Barnes writes about the increase in films dealing with homosexuality. Philadelphia is an example of the upsurge in major gay and lesbian characters in film; meanwhile mainstream culture experiences a new acceptance of homosexuality as well as a sharp backlash against it. By L. Pardue
Ronald R. Butters’s article in Dictionaries: Journal of The Dictionary Society of America examines the origins of the relationship between the word “gay” and “homosexual.” Citing Cary Grant’s infamous utterance “I’ve just gone gay all of a sudden!” in Bringing Up Baby as a potential first link between the two words, Butters provides a thorough analysis of all possible connotations of the word and in turn, how audiences of the time would have interpreted the usage of the word in such a manner.
Butters uses Vitto Russo’s novel on homosexuality in American cinema as a framework for his argument, but then refutes Russo’s idea that Grant intended the phrase to denote homosexuality. Russo states that Grant’s line was actually an ad-lib and was not found anywhere in the script. Paired with a “hysterical” leap, Grant’s words, in Russo’s point of view, represents “a rare textual reference to the word gay and to the concrete possibility of homosexuality in Hawks’s work” (198). Butters argues, however, that upon watching the scene again, it appears as if Russo has exaggerated Grant’s actions. He is not a hysterical person with possible homosexual mannerisms, but rather, a frustrated and repressed man who has been forced to wear something extremely feminine after his clothes have been taken from him.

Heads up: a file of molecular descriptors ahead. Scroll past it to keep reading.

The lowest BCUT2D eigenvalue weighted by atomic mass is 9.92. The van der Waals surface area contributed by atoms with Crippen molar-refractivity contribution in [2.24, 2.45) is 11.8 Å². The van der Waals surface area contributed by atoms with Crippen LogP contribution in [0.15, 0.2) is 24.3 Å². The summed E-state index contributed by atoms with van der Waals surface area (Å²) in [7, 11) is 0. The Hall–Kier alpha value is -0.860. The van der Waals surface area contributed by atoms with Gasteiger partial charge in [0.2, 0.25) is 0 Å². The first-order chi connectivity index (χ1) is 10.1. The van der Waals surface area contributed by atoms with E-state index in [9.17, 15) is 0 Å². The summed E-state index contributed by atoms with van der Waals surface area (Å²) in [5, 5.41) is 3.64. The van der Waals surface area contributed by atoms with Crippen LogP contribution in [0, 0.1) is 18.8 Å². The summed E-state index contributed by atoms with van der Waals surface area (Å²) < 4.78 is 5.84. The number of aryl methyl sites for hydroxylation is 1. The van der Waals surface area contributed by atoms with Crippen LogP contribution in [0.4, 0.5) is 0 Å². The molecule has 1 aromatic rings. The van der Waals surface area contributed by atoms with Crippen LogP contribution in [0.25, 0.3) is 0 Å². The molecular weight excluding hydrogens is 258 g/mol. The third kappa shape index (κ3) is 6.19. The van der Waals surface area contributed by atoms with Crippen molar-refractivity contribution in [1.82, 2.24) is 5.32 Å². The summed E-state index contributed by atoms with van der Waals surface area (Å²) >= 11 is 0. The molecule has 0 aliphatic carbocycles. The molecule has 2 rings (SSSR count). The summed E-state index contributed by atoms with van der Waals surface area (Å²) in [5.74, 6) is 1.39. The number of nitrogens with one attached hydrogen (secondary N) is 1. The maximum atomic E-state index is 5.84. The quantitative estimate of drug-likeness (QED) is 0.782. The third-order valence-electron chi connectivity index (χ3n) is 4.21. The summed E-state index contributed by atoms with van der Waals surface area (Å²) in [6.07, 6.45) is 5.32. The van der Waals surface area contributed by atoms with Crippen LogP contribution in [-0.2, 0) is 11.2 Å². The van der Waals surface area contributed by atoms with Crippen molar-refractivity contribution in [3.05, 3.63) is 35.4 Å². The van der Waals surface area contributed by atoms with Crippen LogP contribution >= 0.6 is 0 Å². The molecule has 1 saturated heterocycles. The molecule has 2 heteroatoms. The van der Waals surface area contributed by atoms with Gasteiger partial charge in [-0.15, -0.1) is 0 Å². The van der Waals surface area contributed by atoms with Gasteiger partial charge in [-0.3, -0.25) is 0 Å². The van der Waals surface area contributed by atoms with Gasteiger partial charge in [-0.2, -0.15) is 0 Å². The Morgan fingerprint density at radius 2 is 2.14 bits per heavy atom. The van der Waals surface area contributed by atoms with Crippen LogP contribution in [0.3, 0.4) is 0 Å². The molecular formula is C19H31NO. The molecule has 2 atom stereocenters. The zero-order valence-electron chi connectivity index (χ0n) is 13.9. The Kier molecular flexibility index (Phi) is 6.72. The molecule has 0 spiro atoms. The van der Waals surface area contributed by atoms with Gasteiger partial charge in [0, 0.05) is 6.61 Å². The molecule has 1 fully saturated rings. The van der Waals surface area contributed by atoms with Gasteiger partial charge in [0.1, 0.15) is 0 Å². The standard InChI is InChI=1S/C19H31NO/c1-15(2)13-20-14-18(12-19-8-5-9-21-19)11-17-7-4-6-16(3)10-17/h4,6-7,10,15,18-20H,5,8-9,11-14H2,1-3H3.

Although Butters disagrees that Grant’s choice of words had any homosexual connotations, he does state that ignoring the statement would also be an “act of lexicographical irresponsibility and perhaps even sociopolitical insensitivity” (199). Therefore, Butters attempts to examine the impact of Grant’s words on the filmmakers who were involved with production and also the reaction of the film’s audience members of the time. Butters claims that there is no evidence that the filmmakers drew the conclusions that gay meant homosexual in this context. What is interesting however, is his argument stating that even if anyone involved in the making of the film recognized this double entendre, they would be among an “in-crowd of Hollywood sophisticates who had strong ties to the repressed homosexual underworld” (199). Thus, it can be assumed that nearly all of the audience members who watched the film in 1938 also did not conclude that Grant’s statement had anything to do with homosexuality. Yet, the context of the word gay in this instance does not seem to fit the standard 1930s definition of happy, joyous, or carefree. Butters argues that Grant’s statement was probably a form of archaic slang that translated into: “I’ve just gone crazy all of a sudden!” (200), which would fit with the craziness of the rest of the movie and would therefore go unnoticed by audiences and more importantly, the Production Code Administration as well.